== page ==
dailybs
dailybs

I have two words for you. Spotted dick.

Myrna.Minkoff-Katz
Myrna.Minkoff-Katz topcommenter

I adore Mexican cuisine, but I hate tamales.  Yech! 

ScottsMerkin
ScottsMerkin topcommenter

I believe they have an attachment to Xmas (and I know this bc of a mexican friend) because the family is all out of school and mom is off work with them and so they spend time baking dozens and dozens of tamales with each family member helping out.  Then when they are all done, the send beat down dad to work with them to sell to all the white sheeple who herd to these things like crack and will pay anywhere from $10 -$15 a dozen for said crack er tamale.  Plus whitey feels so much more safe buying them from Jose at work as opposed to Juan in little Mexico

1dailyreader
1dailyreader

I've found that home made tamales are the best.  Most of the time,  the tamales are being made for family and friends and they want to make sure they are the very best possible.  If you're buying from someone, they're probably using the least expensive ingredients and very little meat filling.  If you luck upon some home made tamales, you can taste the big difference. To me, spicy is best.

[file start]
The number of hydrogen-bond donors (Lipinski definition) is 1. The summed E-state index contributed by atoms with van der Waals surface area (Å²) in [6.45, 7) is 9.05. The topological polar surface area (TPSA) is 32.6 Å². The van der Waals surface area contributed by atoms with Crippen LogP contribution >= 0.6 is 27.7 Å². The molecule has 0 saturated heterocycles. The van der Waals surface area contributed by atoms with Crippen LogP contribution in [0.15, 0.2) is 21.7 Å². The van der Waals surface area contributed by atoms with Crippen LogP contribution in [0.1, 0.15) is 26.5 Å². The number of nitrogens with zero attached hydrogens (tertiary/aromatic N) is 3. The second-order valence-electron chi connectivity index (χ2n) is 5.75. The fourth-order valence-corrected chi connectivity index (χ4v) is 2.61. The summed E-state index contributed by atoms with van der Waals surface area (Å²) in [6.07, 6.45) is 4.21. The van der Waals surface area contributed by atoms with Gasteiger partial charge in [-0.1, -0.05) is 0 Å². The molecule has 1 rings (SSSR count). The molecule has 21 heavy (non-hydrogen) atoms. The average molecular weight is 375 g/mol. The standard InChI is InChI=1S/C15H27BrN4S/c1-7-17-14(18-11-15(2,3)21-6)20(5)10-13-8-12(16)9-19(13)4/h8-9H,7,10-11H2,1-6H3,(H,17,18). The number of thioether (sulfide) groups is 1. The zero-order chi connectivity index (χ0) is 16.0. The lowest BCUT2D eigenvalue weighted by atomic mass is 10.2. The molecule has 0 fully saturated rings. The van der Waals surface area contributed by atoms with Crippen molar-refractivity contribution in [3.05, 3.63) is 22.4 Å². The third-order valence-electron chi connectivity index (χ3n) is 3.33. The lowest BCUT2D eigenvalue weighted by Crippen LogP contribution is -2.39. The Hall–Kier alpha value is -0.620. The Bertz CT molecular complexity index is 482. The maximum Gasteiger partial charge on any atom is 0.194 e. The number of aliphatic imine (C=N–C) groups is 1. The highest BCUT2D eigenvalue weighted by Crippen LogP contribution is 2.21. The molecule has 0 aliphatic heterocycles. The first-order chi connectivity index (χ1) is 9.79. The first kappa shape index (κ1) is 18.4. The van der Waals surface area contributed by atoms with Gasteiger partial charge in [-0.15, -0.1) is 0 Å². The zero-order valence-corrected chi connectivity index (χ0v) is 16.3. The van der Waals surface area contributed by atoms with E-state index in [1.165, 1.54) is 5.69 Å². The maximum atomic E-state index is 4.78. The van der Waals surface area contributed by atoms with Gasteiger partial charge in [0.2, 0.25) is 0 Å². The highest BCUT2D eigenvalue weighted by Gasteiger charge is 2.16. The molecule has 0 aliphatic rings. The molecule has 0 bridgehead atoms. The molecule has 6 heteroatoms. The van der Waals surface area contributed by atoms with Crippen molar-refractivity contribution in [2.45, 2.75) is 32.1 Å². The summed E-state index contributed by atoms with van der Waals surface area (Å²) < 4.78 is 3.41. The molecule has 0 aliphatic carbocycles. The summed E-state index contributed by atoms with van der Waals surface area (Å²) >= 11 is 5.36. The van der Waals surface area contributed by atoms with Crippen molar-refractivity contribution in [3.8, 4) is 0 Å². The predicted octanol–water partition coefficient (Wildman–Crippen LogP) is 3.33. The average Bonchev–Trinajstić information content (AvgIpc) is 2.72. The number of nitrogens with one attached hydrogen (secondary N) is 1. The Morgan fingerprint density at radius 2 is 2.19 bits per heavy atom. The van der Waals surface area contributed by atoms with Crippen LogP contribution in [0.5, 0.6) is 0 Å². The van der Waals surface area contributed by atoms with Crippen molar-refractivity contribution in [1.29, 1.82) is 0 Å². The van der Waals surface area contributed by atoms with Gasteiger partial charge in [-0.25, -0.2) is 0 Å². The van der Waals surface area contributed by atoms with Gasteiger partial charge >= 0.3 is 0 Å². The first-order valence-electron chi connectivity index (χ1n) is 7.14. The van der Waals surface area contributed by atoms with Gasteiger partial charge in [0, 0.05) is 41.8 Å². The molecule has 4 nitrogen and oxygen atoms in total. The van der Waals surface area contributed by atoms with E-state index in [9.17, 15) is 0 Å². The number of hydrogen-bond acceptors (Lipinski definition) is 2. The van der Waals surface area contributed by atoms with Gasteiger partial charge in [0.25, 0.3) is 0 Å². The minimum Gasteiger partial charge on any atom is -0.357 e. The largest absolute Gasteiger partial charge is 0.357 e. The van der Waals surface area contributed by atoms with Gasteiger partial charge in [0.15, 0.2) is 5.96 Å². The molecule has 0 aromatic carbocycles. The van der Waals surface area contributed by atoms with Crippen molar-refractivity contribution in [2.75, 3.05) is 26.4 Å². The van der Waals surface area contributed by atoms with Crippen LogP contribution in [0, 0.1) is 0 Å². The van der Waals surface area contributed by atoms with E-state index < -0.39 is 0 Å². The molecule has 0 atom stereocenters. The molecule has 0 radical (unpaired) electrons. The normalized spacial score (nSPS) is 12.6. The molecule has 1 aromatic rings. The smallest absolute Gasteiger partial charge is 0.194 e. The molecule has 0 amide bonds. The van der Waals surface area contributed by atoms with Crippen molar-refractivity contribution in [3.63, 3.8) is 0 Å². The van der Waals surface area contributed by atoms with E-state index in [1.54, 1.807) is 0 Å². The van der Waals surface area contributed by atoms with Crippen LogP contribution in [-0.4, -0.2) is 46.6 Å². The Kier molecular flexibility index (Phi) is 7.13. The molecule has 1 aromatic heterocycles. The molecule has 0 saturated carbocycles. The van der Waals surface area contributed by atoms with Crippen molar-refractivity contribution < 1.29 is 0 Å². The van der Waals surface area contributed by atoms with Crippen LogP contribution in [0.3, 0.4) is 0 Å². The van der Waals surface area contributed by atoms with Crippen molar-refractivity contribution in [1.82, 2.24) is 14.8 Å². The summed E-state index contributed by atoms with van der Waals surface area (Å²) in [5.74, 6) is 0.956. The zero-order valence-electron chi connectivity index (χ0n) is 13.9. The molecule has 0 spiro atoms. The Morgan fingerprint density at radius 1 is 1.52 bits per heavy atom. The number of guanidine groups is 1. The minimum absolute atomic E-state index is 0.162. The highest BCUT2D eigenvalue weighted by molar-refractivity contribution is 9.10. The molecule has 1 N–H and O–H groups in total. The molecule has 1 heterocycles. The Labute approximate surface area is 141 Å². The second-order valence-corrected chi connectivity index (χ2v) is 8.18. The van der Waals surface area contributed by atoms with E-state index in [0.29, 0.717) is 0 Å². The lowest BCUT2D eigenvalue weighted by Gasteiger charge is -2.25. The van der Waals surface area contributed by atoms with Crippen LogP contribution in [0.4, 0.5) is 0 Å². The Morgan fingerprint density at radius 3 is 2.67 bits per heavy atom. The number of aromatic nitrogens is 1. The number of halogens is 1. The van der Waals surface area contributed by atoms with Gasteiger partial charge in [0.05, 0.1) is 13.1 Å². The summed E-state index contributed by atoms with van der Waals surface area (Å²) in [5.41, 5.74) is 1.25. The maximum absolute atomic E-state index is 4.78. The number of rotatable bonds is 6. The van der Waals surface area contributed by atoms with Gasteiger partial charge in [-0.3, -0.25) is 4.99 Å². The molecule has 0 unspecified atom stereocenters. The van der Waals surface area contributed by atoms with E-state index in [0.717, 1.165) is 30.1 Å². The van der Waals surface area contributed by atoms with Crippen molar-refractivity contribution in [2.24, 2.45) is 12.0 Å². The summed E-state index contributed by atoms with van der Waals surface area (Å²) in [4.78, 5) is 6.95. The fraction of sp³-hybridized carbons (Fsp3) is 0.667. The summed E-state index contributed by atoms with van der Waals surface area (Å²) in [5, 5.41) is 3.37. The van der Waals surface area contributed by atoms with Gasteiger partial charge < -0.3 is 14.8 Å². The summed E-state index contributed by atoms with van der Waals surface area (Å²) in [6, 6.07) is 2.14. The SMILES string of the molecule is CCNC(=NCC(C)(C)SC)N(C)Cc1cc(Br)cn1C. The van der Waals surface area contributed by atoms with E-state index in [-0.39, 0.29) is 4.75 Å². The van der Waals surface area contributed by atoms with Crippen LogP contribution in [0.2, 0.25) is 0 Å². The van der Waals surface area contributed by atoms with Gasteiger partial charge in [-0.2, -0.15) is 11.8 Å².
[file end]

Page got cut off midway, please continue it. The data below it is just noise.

mstylr
mstylr

This article has been linked on thejavelina.com

GDavid
GDavid

As with a lot of mexican or latin foods, it's also about the accompaniments. Here's some tips from a gringo:1.always steam the tamales to reheat. it re-hydrates them. Use a pot of water and put a steamer on top. I also will add some crushed garlic,onions and other aromatics thrown on top. 15 minutes minimum.2. dice up some tomatoes, jalapenoes, onion, cilantro and make a quick pico.3.when tamales are ready, serve with any choice of beans. dollop sour cream on top, followed by your pico and/or any other hot sauce you care for. Cholula can be nice at times.That should be all. It's simple, peasant food, meant to keep, be hearty and warm.

dixiechickidie
dixiechickidie

Something happens when Mom roasts a pork shoulder for tamales. I call it Christmas magic. 

primi_timpano
primi_timpano topcommenter

Gavin,

Go to  La Popular on Columbia.  Try them all.  The traditional filling for Xmas tamales is turkey.  Maybe you can organize a tamalada at the DO.

Whitney
Whitney

I too find the majority of tamales to be unremarkable and bland. Always wondered what I was missing. Maybe this means I have British tastebuds? *cringe*

markzero
markzero

@1dailyreader I've had pretty good luck with tamales in places that have at least one grandma in the kitchen. 

Actually, that's worked well for pho, too. I should probably just make that a general rule.

GDavid
GDavid

@GavinCleaver And another gringo tip. Central Market has some very good ones as well. A lot has to do with their fillings. CM uses some quality stuff. I also recommend La Popular, their pork with jalapeno and beef (shredded, barbacoa like) is excellent. So are their salsas.

It's true, nothing really beat my mexican friends' moms or grandmas tamales growing up.